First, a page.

Philosophy and Technology 31 (2):169-188 (2018)

Julian Savulescu
Oxford University
Alberto Giubilini
Università degli Studi di Milano (PhD)
We describe a form of moral artificial intelligence that could be used to improve human moral decision-making. We call it the “artificial moral advisor”. The AMA would implement a quasi-relativistic version of the “ideal observer” famously described by Roderick Firth. We describe similarities and differences between the AMA and Firth’s ideal observer. Like Firth’s ideal observer, the AMA is disinterested, dispassionate, and consistent in its judgments. Unlike Firth’s observer, the AMA is non-absolutist, because it would take into account the human agent’s own principles and values. We argue that the AMA would respect and indeed enhance individuals’ moral autonomy, help individuals achieve wide and a narrow reflective equilibrium, make up for the limitations of human moral psychology in a way that takes conservatives’ objections to human bioenhancement seriously, and implement the positive functions of intuitions and emotions in human morality without their downsides, such as biases and prejudices.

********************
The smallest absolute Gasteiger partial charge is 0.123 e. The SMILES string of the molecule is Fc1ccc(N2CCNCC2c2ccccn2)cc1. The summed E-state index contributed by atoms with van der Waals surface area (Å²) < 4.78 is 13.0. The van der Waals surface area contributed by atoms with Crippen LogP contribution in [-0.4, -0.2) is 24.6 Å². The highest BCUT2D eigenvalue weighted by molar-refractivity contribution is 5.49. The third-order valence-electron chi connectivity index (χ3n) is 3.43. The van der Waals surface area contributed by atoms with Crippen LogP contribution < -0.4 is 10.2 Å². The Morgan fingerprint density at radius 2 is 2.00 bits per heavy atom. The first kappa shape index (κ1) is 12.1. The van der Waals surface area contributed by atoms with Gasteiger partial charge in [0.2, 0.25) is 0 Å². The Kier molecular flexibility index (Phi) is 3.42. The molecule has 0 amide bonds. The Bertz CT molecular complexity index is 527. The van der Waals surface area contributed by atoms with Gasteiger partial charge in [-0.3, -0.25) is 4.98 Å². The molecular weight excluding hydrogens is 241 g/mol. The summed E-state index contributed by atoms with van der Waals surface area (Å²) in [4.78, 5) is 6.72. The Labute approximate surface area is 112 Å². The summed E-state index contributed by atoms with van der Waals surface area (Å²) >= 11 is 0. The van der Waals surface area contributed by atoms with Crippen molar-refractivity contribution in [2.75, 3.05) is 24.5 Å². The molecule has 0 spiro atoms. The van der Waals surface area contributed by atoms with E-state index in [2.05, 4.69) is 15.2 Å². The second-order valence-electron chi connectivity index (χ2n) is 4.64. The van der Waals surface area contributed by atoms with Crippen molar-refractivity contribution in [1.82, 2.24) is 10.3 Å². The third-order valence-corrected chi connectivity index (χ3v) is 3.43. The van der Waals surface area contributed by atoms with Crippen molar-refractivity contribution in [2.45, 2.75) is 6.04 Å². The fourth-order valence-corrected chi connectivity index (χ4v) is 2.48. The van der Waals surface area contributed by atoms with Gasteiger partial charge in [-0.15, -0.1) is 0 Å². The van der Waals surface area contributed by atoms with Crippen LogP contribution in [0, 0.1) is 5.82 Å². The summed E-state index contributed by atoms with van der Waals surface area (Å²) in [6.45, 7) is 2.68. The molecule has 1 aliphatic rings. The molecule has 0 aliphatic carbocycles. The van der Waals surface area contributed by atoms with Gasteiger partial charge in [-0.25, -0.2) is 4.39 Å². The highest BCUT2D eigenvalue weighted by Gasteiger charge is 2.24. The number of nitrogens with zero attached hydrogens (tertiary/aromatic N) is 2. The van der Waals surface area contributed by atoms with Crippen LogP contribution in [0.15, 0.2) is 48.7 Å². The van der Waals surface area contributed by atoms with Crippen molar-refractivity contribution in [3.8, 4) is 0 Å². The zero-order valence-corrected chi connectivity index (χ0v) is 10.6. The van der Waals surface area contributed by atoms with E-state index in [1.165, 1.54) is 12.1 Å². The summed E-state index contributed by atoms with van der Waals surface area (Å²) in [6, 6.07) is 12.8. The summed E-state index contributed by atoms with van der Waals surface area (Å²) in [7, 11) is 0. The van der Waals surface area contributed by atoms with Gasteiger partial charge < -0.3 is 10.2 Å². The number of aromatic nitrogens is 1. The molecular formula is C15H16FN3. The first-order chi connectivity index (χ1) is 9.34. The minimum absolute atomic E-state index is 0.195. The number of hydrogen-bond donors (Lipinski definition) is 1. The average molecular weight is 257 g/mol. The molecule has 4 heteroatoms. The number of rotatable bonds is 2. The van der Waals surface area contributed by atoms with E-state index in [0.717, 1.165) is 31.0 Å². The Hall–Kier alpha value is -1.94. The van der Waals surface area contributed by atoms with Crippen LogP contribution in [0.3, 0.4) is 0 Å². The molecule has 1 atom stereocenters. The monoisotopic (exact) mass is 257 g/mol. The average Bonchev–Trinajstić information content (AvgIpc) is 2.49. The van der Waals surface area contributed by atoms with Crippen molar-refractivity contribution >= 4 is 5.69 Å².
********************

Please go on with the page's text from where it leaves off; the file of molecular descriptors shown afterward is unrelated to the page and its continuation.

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DOI 10.1007/s13347-017-0285-z
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References found in this work BETA

Justice as Fairness: A Restatement.C. L. Ten - 2003 - Mind 112 (447):563-566.
The Emotional Construction of Morals.Jesse Prinz - 2009 - Analysis 69 (4):701-704.
Moral Enhancement and Freedom.John Harris - 2011 - Bioethics 25 (2):102-111.
The Case Against Perfection.Michael J. Sandel - 2004 - The Atlantic (April):1–11.

View all 28 references / Add more references

Citations of this work BETA

Toward an Ethics of AI Assistants: An Initial Framework.John Danaher - 2018 - Philosophy and Technology 31 (4):629-653.
Robotic Nudges for Moral Improvement Through Stoic Practice.Michał Klincewicz - 2019 - Techné: Research in Philosophy and Technology 23 (3):425-455.

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